I’m Addicted to my iPhone


Our guest blogger this week is, Minda Brown Jaramillo, from Cleveland, Ohio.  She recently moved back there after spending 10 years in the Southwest.  She has been employed as a Licensed Independent Social Worker for the past 26 years and is currently managing programs for Women in Recovery.  She enjoys reading, traveling, listening to music, and movies.  She has been married for 15 years and has two dogs.

I think I’m addicted to my iPhone.  After 2 Droids (the original and its upgrade), I was really tired of spending money on something I wasn’t satisfied with.  I’m amazed by my iPhone’s speed, accuracy, and how the touch screen for texting is so right on.  I also love the general easiness of its functionality.

Using my iPhone

How do I know I may be addicted?  I am a licensed clinical social worker and work with addicts on a daily basis. In order to be diagnosed, there is a little book called the DSM IV Diagnostic and Statistical Manual of Mental Disorders that provides clues as to whether you meet criteria for this.  Although I don’t believe in labeling people, it does give one a good point of departure to work from.  Here’s a sample of some of the questions the book asks regarding addiction: “A maladaptive pattern of use leading to significant impairment or distress manifested by three of the following in a 12 year period:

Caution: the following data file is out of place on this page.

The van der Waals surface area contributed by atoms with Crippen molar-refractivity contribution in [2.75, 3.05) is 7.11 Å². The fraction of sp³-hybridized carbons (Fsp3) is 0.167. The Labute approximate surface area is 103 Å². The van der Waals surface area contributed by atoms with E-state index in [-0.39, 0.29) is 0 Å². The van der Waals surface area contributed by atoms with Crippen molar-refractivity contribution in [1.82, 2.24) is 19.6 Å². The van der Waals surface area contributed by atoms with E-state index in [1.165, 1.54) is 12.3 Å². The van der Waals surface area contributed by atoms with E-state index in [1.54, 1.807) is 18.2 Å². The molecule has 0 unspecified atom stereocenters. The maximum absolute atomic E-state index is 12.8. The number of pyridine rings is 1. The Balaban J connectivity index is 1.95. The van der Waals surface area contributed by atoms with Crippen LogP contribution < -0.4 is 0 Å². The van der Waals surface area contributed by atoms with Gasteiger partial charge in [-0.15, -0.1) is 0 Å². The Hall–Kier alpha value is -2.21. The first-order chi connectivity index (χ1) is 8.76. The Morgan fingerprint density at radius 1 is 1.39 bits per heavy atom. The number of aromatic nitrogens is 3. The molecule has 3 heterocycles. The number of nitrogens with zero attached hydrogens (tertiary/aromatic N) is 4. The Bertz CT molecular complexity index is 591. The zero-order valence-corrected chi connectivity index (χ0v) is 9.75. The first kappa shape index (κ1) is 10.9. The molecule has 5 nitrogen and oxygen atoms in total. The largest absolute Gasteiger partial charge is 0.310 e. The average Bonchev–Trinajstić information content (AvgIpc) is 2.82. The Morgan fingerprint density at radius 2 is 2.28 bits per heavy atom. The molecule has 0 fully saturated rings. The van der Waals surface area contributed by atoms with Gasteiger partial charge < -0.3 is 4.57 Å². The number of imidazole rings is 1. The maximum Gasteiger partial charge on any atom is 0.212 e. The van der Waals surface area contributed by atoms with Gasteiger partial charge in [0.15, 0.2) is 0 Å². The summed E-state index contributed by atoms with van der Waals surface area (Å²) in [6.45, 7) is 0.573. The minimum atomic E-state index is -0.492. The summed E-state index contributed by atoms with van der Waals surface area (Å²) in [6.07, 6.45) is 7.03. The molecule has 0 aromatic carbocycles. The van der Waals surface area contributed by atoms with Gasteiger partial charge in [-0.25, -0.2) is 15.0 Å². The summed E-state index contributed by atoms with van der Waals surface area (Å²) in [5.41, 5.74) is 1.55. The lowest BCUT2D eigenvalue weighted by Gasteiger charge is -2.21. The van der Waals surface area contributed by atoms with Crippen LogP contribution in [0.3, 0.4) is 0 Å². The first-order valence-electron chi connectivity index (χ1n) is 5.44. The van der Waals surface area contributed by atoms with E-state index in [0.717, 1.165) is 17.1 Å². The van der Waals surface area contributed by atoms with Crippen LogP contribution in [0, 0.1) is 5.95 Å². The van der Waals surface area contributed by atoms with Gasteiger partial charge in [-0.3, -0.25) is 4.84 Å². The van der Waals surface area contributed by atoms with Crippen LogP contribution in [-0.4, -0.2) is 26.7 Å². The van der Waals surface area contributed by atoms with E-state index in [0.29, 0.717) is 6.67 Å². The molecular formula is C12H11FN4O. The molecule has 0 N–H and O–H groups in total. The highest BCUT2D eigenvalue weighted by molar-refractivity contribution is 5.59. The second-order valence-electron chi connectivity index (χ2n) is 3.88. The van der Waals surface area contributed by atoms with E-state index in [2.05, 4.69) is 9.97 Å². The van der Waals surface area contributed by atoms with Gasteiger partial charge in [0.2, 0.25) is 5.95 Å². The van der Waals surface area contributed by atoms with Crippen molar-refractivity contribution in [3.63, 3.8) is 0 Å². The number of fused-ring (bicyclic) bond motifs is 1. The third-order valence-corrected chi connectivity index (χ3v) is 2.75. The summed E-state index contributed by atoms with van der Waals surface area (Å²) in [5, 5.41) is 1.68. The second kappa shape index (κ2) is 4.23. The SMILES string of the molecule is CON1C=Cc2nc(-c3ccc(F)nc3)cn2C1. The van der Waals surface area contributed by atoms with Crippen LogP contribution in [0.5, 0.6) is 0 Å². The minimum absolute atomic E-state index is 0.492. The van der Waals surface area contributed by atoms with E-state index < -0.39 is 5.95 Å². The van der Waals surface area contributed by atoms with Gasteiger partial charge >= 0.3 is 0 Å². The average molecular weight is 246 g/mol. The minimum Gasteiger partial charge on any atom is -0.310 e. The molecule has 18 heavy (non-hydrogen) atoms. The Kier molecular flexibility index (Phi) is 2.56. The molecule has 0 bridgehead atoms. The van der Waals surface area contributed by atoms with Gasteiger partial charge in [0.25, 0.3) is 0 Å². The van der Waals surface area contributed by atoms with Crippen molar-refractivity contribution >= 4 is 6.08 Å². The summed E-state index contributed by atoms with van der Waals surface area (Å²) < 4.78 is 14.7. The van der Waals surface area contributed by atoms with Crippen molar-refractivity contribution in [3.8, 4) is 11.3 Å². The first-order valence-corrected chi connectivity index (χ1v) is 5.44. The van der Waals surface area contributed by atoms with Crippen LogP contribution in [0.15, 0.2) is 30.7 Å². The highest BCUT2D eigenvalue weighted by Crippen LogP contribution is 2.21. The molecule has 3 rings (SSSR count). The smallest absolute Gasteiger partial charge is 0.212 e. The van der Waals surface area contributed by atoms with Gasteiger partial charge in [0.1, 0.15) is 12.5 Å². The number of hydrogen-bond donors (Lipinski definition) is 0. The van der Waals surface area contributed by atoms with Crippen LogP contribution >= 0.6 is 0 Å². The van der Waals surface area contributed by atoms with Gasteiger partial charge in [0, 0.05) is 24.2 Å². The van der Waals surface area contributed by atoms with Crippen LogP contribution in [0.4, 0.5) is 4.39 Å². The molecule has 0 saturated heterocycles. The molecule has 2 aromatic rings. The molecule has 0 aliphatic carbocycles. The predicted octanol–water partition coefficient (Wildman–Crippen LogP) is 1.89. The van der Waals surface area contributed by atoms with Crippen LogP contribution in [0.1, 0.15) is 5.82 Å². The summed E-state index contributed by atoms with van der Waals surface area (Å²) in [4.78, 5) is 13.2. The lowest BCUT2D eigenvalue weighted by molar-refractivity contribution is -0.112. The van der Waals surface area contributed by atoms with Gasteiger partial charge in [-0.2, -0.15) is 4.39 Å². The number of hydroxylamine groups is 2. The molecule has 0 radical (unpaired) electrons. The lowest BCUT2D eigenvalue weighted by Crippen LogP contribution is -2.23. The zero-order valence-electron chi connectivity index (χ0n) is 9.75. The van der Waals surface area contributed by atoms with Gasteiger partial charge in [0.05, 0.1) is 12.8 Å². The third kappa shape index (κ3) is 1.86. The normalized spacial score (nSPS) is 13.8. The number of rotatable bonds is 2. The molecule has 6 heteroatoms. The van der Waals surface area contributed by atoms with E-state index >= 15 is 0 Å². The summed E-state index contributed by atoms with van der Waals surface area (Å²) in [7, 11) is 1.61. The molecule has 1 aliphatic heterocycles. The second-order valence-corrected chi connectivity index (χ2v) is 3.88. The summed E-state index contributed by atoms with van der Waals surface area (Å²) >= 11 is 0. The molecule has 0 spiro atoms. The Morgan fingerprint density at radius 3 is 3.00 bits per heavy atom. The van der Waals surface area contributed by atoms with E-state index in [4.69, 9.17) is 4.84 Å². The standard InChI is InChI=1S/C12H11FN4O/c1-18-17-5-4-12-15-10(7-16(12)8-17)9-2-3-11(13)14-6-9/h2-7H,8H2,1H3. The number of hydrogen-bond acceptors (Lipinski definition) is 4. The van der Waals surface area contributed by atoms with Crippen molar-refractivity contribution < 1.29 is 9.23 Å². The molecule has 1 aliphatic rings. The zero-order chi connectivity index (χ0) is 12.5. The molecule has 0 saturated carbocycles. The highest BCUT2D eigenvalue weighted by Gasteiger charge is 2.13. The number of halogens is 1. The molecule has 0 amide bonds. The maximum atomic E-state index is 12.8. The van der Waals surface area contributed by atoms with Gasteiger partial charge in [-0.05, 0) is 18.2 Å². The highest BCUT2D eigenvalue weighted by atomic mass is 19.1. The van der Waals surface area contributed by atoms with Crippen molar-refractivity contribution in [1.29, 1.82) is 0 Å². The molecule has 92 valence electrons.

1. Have you gone through withdrawal?  Wow…I don’t know yet because I’m never without my phone.  I can only surmise that I would go through withdrawal or, at the very least, panic if I did not have it.

2. Have you build up a tolerance? Hmmm….well, I guess since a phone is nothing I can ingest orally or through injection to determine if I’ve built up a tolerance; I can determine that I use it more than I used to, not to mention others have told me the same thing.

3. Have I given up important activities or relationships that I would normally participate in or a failure to fulfill normal obligations? Well, I think I’m safe with this one.  I wouldn’t stay home to be with my iPhone. I’d just take it with me.

4. Have I suffered any consequences, legal or otherwise due to using my phone?  I don’t think so, although again, I am conscious to not text while driving.  However, I will look to see if I’ve received any emails.  I do have to be careful while in business meetings to not focus on my iPhone.

5. Is there a great amount of time spent trying to get to my phone?  Well again, I’m really never without it.

6. Have I suffered a physical or psychological disturbance that is exacerbated by its use? No, I can honestly say I have not.

7. So the good news for me is (according to the DSM IV book) since I haven’t had my iPhone for a 12 month period, I’m in the clear – at least until the new iPhone comes out in September which is supposed to rival all other phones on the market.

Check with me a year from now and it may be an entirely different story.

No Signs of Recovery!
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